While both Naproxen and Acetaminophen are used to relieve pain, they work differently and have overlapping side effects. However, for most people, the concomitant use of these medicines is generally safe for use, and patients are less likely to experience any interaction. In fact, alternating the intake of both drugs together can help reduce pain faster; however, patients should not take Naproxen or Acetaminophen for 10 days in a row.

Also, Overdosing On Both Drugs Can Lead to Some Side Effects, Which Include:

  • Nausea
  • Stomach pain
  • Loss of appetite
  • Itching
  • Rash
  • Headache
  • Dark urine
  • Bleeding in the stomach
  • Liver damage

Mixing Aleve And Xanax

Based on current data and research, there is really no known interaction that would make the use of Naproxen and Xanax dangerous to one’s health. Notwithstanding, Patients May Experience Side Effects Such As:

  • Constipation
  • Drowsiness
  • Fatigue
  • Memory impairment
  • Anxiety
  • Blurred vision

Mixing Naprosyn And Hydrocodone

Naproxen and Hydrocodone are considered safe to use together based on current research and data available. However, this doesn’t mean patients won’t experience some minor to major side effects. On a general note, it is advisable for patients to use low doses of Naproxen with Hydrocodone to prevent overdose.

Other Drug Interactions

Talk to Your Doctor Before Taking Naprosyn With Any Of the Following:

Preventing The Disastrous Interaction

Aleve over the counter is a pain reliever with low chances of abuse, making it an efficient option for pain treatment. However, to avoid Aleve interactions, it is crucial for people always to follow the doctor’s prescription.

For someone already addicted to the medicine, enrolling in medical treatment for addicts in a rehab facility is the best solution. Rehabilitation centers provide healthcare services like counseling and treatment to prevent relapse and dependence.

 


Page Sources

  1. PubChem. Naproxen. 2009. https://pubchem.ncbi.nlm.nih.gov/source/hsdb/3369#section=Interactions-(Complete)
  2. Nicholas Moore, Charles Pollack, Paul Butkerait. Adverse drug reactions and drug–drug interactions with over-the-counter NSAIDs. 2015. https://www.ncbi.nlm.nih.gov/pmc/articles/PMC4508078/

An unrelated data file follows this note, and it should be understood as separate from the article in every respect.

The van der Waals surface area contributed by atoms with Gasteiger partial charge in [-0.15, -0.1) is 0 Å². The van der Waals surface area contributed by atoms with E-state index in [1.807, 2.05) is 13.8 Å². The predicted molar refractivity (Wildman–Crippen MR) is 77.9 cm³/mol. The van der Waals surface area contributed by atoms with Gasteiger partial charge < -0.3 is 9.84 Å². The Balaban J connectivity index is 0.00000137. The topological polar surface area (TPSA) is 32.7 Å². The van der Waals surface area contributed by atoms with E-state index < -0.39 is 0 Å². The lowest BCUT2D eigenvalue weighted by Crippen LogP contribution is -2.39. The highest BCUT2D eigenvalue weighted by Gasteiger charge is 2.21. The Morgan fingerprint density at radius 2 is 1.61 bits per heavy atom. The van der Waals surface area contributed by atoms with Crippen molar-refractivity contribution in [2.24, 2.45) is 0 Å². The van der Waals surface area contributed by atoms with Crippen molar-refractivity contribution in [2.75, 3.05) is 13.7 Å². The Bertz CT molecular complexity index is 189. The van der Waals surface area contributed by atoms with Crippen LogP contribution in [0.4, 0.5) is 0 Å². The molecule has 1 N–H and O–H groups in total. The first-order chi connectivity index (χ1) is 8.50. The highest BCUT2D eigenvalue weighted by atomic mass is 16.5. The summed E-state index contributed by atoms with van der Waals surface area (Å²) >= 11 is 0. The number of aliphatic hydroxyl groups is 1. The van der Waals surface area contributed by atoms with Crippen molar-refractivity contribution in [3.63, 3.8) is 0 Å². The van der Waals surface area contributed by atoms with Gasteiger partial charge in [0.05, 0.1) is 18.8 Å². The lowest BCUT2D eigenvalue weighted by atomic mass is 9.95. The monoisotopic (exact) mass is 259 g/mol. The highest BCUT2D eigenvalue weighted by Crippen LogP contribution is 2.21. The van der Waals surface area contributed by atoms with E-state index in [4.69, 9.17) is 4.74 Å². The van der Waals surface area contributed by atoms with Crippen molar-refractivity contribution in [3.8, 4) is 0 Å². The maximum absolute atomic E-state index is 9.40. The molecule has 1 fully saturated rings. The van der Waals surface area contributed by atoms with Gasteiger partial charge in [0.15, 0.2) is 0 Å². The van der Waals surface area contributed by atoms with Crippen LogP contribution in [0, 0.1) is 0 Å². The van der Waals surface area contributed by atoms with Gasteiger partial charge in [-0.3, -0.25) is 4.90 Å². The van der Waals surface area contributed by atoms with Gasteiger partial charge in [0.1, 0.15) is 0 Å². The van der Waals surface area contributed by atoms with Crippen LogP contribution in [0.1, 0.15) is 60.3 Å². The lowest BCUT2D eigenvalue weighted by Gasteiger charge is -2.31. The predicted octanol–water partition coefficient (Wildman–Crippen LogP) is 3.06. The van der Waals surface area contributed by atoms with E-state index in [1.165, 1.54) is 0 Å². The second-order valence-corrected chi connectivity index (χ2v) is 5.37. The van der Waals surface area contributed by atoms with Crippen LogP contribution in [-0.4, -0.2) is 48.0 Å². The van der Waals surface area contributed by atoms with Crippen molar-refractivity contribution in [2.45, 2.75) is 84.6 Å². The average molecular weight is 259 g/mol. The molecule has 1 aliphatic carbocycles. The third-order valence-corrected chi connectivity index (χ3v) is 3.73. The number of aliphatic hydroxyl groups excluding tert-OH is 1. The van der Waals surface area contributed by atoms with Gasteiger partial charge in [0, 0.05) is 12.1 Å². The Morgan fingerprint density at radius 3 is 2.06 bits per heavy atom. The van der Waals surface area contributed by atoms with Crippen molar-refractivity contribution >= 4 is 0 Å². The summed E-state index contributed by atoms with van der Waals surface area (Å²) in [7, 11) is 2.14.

3. BetterHealthClannel. Medications - non-steroidal anti-inflammatory drugs. https://www.betterhealth.vic.gov.au/health/conditionsandtreatments/medications-non-steroidal-anti-inflammatory-drugs
  4. Medline Plus. Naproxen. 2016. https://medlineplus.gov/druginfo/meds/a681029.html#precautions
  5. U.S. Food and Drug Administration. EC-NAPROSYN® (naproxen delayed-release tablets). https://www.accessdata.fda.gov/drugsatfda_docs/label/2008/017581s110,18164s60,18965s18,20067s17lbl.pdf
  6. U.S. Food and Drug Administration. NEURONTIN. https://www.accessdata.fda.gov/drugsatfda_docs/label/2017/020235s064_020882s047_021129s046lbl.pdf

Published on: March 23rd, 2020

Updated on: December 16th, 2020

About Author

Isaak Stotts, LP

Isaak Stotts is an in-house medical writer in AddictionResource. Isaak learned addiction psychology at Aspen University and got a Master's Degree in Arts in Psychology and Addiction Counseling. After graduation, he became a substance abuse counselor, providing individual, group, and family counseling for those who strive to achieve and maintain sobriety and recovery goals.

Medically Reviewed by

Michael Espelin APRN

8 years of nursing experience in wide variety of behavioral and addition settings that include adult inpatient and outpatient mental health services with substance use disorders, and geriatric long-term care and hospice care.  He has a particular interest in psychopharmacology, nutritional psychiatry, and alternative treatment options involving particular vitamins, dietary supplements, and administering auricular acupuncture.